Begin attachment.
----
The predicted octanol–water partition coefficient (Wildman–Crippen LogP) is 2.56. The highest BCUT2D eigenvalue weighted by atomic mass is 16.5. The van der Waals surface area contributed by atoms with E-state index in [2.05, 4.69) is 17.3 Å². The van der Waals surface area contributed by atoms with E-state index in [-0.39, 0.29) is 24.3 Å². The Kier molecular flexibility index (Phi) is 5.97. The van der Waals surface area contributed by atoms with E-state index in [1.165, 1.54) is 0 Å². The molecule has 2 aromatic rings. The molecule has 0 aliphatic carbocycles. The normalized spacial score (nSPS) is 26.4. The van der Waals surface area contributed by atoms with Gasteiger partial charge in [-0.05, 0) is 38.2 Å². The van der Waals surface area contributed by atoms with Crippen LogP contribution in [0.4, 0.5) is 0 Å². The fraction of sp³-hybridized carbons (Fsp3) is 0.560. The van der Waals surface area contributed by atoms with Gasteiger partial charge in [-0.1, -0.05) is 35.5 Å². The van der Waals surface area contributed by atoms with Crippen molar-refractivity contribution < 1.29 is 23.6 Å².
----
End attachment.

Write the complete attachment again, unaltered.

The predicted octanol–water partition coefficient (Wildman–Crippen LogP) is 2.56. The highest BCUT2D eigenvalue weighted by atomic mass is 16.5. The van der Waals surface area contributed by atoms with E-state index in [2.05, 4.69) is 17.3 Å². The van der Waals surface area contributed by atoms with E-state index in [-0.39, 0.29) is 24.3 Å². The Kier molecular flexibility index (Phi) is 5.97. The van der Waals surface area contributed by atoms with E-state index in [1.165, 1.54) is 0 Å². The molecule has 2 aromatic rings. The molecule has 0 aliphatic carbocycles. The normalized spacial score (nSPS) is 26.4. The van der Waals surface area contributed by atoms with Gasteiger partial charge in [-0.05, 0) is 38.2 Å². The van der Waals surface area contributed by atoms with Crippen LogP contribution in [0.4, 0.5) is 0 Å². The fraction of sp³-hybridized carbons (Fsp3) is 0.560. The van der Waals surface area contributed by atoms with Gasteiger partial charge in [-0.1, -0.05) is 35.5 Å². The van der Waals surface area contributed by atoms with Crippen molar-refractivity contribution < 1.29 is 23.6 Å².